NEW YORK — Federal prosecutors are conducting a criminal investigation into data deals Facebook struck with some of the world’s largest technology companies, intensifying scrutiny of the social media giant’s business practices as it seeks to rebound from a year of scandal and setbacks.
A grand jury in New York has subpoenaed records from at least two prominent makers of smartphones and other devices, according to two people who were familiar with the requests and who insisted on anonymity to discuss confidential legal matters. Both companies had entered into partnerships with Facebook, gaining broad access to the personal information of hundreds of millions of its users.
The companies were among more than 150, including Amazon, Apple, Microsoft, and Sony, that had cut sharing deals with the world’s dominant social media platform. The agreements, previously reported in The New York Times, let the companies see users’ friends, contact information, and other data, sometimes without consent. Facebook has phased out most of the partnerships over the past two years.
“We are cooperating with investigators and take those probes seriously,” a Facebook spokesman said in a statement. “We’ve provided public testimony, answered questions and pledged that we will continue to do so.”
It is not clear when the grand jury inquiry, overseen by prosecutors with the US attorney’s office for the Eastern District of New York, began or exactly what it is focusing on. Facebook was already facing scrutiny by the Federal Trade Commission and the Securities and Exchange Commission. And the Justice Department’s securities fraud unit began investigating it after reports that Cambridge Analytica, a political consulting firm, had improperly obtained the Facebook data of 87 million people and used it to build tools that helped President Trump’s election campaign.
The Justice Department and the Eastern District declined to comment for this article.
The Cambridge investigation, still active, is being run by prosecutors from the Northern District of California. One former Cambridge employee said investigators questioned him as recently as late February. He and three other witnesses in the case, speaking on the condition of anonymity so they would not anger prosecutors, said a significant line of inquiry involved Facebook’s claims that it was misled by Cambridge.
In public statements, Facebook executives had said that Cambridge told the company it was gathering data only for academic purposes. But the fine print accompanying a quiz app that collected the information said it could also be used commercially. Selling user data would have violated Facebook’s rules at the time, yet the social network does not appear to have regularly checked that apps were complying. Facebook deleted the quiz app in December 2015.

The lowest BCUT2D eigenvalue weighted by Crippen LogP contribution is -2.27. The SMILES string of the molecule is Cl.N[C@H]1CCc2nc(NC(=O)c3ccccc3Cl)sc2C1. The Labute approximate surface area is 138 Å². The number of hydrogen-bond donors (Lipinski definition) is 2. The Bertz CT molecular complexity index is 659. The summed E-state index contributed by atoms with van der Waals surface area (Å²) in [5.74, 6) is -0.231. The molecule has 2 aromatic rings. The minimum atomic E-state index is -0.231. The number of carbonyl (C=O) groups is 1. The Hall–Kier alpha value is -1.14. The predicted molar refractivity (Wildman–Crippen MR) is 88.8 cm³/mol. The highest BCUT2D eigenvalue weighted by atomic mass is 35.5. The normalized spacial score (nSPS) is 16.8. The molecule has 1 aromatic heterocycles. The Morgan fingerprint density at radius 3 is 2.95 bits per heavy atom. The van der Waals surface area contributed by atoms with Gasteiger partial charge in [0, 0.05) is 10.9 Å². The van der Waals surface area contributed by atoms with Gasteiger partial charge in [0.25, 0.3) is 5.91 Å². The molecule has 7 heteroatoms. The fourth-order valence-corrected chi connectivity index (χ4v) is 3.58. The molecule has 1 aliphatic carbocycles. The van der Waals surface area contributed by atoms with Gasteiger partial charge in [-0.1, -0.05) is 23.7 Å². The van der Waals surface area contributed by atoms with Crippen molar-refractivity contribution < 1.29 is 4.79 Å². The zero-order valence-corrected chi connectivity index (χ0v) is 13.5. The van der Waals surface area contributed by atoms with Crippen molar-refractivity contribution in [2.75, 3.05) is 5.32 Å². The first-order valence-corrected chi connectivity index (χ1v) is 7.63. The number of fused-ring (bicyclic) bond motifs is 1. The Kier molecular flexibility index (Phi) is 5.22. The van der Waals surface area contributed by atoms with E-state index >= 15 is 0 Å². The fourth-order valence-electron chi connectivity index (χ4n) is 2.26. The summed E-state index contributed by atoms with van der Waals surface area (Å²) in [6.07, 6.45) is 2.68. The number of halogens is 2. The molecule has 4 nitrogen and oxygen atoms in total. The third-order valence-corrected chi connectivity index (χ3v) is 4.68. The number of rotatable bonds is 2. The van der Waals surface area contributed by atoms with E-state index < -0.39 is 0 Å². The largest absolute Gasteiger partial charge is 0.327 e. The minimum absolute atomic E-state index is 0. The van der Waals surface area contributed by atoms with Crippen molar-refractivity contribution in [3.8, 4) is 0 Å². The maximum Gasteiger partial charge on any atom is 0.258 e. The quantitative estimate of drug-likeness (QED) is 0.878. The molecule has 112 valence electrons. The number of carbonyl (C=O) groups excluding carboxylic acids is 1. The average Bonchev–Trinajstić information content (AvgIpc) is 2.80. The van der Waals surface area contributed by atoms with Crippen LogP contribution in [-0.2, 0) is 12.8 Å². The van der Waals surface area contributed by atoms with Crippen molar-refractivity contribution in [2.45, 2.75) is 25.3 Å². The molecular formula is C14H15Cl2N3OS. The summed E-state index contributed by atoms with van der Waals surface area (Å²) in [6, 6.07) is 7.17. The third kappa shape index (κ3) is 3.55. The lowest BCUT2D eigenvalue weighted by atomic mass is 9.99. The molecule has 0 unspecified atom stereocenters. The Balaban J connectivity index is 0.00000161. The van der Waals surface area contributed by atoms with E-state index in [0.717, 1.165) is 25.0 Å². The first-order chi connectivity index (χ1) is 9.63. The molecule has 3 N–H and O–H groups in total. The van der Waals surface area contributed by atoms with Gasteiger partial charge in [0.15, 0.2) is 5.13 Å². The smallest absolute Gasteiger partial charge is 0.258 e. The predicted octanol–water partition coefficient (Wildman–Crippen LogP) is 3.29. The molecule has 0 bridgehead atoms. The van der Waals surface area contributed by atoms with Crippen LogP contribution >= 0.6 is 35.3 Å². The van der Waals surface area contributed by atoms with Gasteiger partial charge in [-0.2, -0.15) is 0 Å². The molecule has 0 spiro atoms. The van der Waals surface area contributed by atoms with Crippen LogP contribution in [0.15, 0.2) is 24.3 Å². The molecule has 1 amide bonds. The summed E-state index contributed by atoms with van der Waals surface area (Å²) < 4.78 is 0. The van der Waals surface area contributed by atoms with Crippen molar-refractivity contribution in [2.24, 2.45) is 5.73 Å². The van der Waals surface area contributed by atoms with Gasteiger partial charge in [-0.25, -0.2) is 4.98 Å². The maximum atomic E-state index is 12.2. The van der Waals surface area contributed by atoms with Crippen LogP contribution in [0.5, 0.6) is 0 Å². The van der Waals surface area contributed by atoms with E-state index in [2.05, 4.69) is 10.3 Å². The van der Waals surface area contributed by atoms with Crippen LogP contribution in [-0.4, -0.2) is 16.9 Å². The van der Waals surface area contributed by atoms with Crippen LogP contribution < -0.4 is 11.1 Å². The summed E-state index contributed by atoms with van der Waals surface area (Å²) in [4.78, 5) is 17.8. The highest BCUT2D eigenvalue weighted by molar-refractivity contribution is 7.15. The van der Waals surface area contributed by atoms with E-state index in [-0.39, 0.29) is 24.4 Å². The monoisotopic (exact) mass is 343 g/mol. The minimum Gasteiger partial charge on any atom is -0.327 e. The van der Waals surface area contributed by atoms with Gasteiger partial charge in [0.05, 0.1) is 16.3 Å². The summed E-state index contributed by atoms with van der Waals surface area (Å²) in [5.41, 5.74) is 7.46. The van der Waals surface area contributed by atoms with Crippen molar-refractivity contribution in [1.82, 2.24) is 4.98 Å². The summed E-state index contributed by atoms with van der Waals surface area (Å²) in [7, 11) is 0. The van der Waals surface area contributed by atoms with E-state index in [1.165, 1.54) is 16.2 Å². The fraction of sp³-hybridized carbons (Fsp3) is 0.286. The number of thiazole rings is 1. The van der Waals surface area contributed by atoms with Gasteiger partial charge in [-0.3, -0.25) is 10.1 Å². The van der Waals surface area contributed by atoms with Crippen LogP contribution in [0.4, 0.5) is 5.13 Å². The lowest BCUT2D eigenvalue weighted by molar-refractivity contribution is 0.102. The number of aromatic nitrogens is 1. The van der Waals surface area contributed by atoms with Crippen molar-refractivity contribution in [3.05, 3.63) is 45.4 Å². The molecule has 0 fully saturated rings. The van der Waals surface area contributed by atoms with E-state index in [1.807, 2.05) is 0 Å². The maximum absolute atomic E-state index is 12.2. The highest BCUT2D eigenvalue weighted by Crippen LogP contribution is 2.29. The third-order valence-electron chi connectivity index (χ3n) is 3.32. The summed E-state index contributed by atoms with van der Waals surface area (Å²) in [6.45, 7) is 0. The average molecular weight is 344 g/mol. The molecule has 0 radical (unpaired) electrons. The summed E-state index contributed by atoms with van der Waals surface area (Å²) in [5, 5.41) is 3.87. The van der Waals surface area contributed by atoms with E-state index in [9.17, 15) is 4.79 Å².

The disclosures about Cambridge last year thrust Facebook into the worst crisis of its history. Then came news reports in June and December that Facebook had given business partners — including makers of smartphones, tablets, and other devices — deep access to users’ personal information, letting some companies effectively override users’ privacy settings.
The sharing deals empowered Microsoft’s Bing search engine to map out the friends of virtually all Facebook users without their explicit consent, and allowed Amazon to obtain users’ names and contact information through their friends. Apple was able to hide from Facebook users all indicators that its devices were even asking for data.
Privacy advocates said the partnerships seemed to violate a 2011 consent agreement between Facebook and the Federal Trade Commission, stemming from allegations that the company had shared data in ways that deceived consumers. The deals also appeared to contradict statements by Mark Zuckerberg and other executives that Facebook had clamped down several years ago on sharing the data of users’ friends with outside developers.
Commission officials, who spent the past year investigating whether Facebook violated the 2011 agreement, are now weighing the sharing deals as they negotiate a possible multibillion-dollar fine. That would be the largest such penalty ever imposed by the trade regulator.
Facebook has aggressively defended the partnerships, saying they were permitted under a provision in the commission agreement that covered service providers — companies that acted as extensions of the social network.
The company has taken steps in the past year to tackle data misuse and misinformation. Last week, Zuckerberg unveiled a plan that would begin to pivot Facebook away from being a platform for public sharing and put more emphasis on private communications.